Head to the Del Sole café in Akasaka, which offers free refills on selected drinks on rainy days. Even better, they also offer free refills of their award-winning gelato, just the thing to cool down with during a sticky Tokyo summer squall. Lucky diners might even get a 50% discount to their bill by winning one of the games of bingo the staff organizes when it rains.

3. Narita Yume Ranch (Chiba Prefecture, Narita City, Nagi 730, open 10 a.m. – 3 p.m.)

While a visit to a farm on a rainy day might seem like a strange choice, Yume Ranch sweetens the deal by discounting their tickets by the same amount as the chance of rain, meaning that tickets are half-off even if there’s only a 50% probability of showers. Aside from barnyard animals and flower fields, for an additional fee, Yume Ranch also offers indoor classes in making ice cream, butter, bread, jam, and even sausages. Admission is 1,200 yen for visitors junior high school-age and up, 700 yen for children over three.


4. Akihabara Parking Garages

UDX Parking (Soto Kanda 4-14-1)
Akihabara Dai Building Parking (Soto Kanda 1-18-13)
Fuji Soft Building (Kanda Neribecho 3)

Until July 31, these three parking garages in Akihabara, Tokyo’s anime and video game shopping mecca, are offering 50% discounts if you pull in while it’s raining outside. You also have to show their ad featured in the free local guide pamphlet Radio Kaikan #9, which can conveniently be obtained inside the garage, as well as at hundreds of stores in Akihabara. As a bonus, parking in Akihabara means you stand a good chance of spotting a couple of “itasha”—cars decked out by hardcore anime fans with decals and graphics of their favorite characters.

5. Pizzeria 1830 Nogizaka (Akasaka 9-6-28, Minato Ward)

If you’ve worked up an appetite, it might be worth heading to Akasaka for dinner at Pizzeria 1830 Nogizaka. From Monday to Thursday of each week, the restaurant offers pizzas at half-price for the first 20 diners to order one on rainy nights.

6. Landmark Tower (Minato Mirai 2-2-1, Nishi Ward, Yokohama)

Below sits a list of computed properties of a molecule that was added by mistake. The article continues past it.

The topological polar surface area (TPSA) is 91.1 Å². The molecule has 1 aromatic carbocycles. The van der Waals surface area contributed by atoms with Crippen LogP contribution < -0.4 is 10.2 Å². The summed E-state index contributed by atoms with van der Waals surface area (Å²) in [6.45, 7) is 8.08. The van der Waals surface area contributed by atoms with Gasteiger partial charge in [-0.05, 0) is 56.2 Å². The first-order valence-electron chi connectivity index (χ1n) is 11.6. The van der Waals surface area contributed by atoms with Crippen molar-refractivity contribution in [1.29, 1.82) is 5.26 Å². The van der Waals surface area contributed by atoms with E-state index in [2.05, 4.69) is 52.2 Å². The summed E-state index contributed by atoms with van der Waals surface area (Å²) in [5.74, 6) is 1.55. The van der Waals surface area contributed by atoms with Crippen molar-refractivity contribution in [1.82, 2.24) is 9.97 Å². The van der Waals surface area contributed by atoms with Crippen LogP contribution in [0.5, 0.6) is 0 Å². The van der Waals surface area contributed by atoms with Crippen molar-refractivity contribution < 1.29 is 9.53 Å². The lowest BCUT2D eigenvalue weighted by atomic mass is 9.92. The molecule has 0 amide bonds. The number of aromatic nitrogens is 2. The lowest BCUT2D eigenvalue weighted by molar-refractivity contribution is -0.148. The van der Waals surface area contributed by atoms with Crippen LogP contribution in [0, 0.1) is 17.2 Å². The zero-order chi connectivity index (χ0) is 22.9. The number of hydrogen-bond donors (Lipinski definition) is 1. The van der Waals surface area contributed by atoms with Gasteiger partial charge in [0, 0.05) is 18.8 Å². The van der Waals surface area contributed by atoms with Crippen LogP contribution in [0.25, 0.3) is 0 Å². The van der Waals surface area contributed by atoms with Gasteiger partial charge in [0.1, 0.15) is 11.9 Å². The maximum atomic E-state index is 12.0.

And finally, if you’re looking for a romantic place to end the day, there’s the 69th floor observatory in Yokohama’s Landmark Tower. Located just a block away from the bay, on rainy weekdays regular adult admission of 1,000 yen is discounted to 700 yen and includes a drink.

While rain might obscure your view of the city’s unique skyline, the observatory’s 273-meter-high altitude puts you right inside the clouds, making for an otherworldly atmosphere. And of course, wet weather also means fewer noisy kids running around, so you and your sweetheart can snuggle to your hearts’ content.

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Where to eat: child friendly restaurants in Tokyo

If you have ever gone to a restaurant in Tokyo, you might have noticed that the tables are usually quite close to each other and a lot of them allow for people to smoke inside. Not exactly suitable to bring your kids, not to mention the food they serve which is often times not to (western) childrens liking.

Here are some of the best restaurants that are perfect to take the little ones!

1. Baby King Kitchen

The sign outside the door informs customers, with a splendid sense of equivalence, that dogs and children are equally welcome at Baby King Kitchen. With its whitewashed walls and leather sofas, this tot-friendly spot near Koenji station could easily be mistaken for a regular café – albeit one with a baby changing station in the toilet, an indoor swing, dinky slide and library of children’s books. In its determination not to shed its grown-up trappings, the place seems to be angling for parents who’d rather stay at home than face another trip to a sterile family restaurant: call it the Bills Odaiba demographic, if you will.